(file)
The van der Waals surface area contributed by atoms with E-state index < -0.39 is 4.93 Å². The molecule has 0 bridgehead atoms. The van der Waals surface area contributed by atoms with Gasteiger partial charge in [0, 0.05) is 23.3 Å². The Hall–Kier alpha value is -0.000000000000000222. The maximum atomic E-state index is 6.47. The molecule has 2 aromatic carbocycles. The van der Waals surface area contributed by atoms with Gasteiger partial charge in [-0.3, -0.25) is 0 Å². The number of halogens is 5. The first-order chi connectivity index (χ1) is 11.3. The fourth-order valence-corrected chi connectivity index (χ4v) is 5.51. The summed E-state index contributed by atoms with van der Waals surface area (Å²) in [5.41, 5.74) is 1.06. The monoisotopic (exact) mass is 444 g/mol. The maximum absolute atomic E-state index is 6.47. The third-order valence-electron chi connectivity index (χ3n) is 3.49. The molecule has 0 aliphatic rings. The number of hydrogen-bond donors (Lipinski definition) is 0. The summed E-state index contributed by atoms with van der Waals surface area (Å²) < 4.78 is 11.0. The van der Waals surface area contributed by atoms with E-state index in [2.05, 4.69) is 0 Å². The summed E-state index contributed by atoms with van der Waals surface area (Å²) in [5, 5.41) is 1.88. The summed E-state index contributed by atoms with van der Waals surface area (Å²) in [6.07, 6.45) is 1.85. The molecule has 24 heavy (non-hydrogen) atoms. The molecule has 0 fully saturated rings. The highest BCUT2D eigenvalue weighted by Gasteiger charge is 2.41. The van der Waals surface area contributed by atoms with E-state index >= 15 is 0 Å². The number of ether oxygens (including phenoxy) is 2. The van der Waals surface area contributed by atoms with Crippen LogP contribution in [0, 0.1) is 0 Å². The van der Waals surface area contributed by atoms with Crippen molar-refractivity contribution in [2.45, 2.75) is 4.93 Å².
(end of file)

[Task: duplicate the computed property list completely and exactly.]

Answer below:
The van der Waals surface area contributed by atoms with E-state index < -0.39 is 4.93 Å². The molecule has 0 bridgehead atoms. The van der Waals surface area contributed by atoms with Gasteiger partial charge in [0, 0.05) is 23.3 Å². The Hall–Kier alpha value is -0.000000000000000222. The maximum atomic E-state index is 6.47. The molecule has 2 aromatic carbocycles. The van der Waals surface area contributed by atoms with Gasteiger partial charge in [-0.3, -0.25) is 0 Å². The number of halogens is 5. The first-order chi connectivity index (χ1) is 11.3. The fourth-order valence-corrected chi connectivity index (χ4v) is 5.51. The summed E-state index contributed by atoms with van der Waals surface area (Å²) in [5.41, 5.74) is 1.06. The monoisotopic (exact) mass is 444 g/mol. The maximum absolute atomic E-state index is 6.47. The third-order valence-electron chi connectivity index (χ3n) is 3.49. The molecule has 0 aliphatic rings. The number of hydrogen-bond donors (Lipinski definition) is 0. The summed E-state index contributed by atoms with van der Waals surface area (Å²) < 4.78 is 11.0. The van der Waals surface area contributed by atoms with E-state index in [2.05, 4.69) is 0 Å². The summed E-state index contributed by atoms with van der Waals surface area (Å²) in [5, 5.41) is 1.88. The summed E-state index contributed by atoms with van der Waals surface area (Å²) in [6.07, 6.45) is 1.85. The molecule has 24 heavy (non-hydrogen) atoms. The molecule has 0 fully saturated rings. The highest BCUT2D eigenvalue weighted by Gasteiger charge is 2.41. The van der Waals surface area contributed by atoms with E-state index >= 15 is 0 Å². The number of ether oxygens (including phenoxy) is 2. The van der Waals surface area contributed by atoms with Crippen LogP contribution in [0, 0.1) is 0 Å². The van der Waals surface area contributed by atoms with Crippen molar-refractivity contribution in [2.45, 2.75) is 4.93 Å².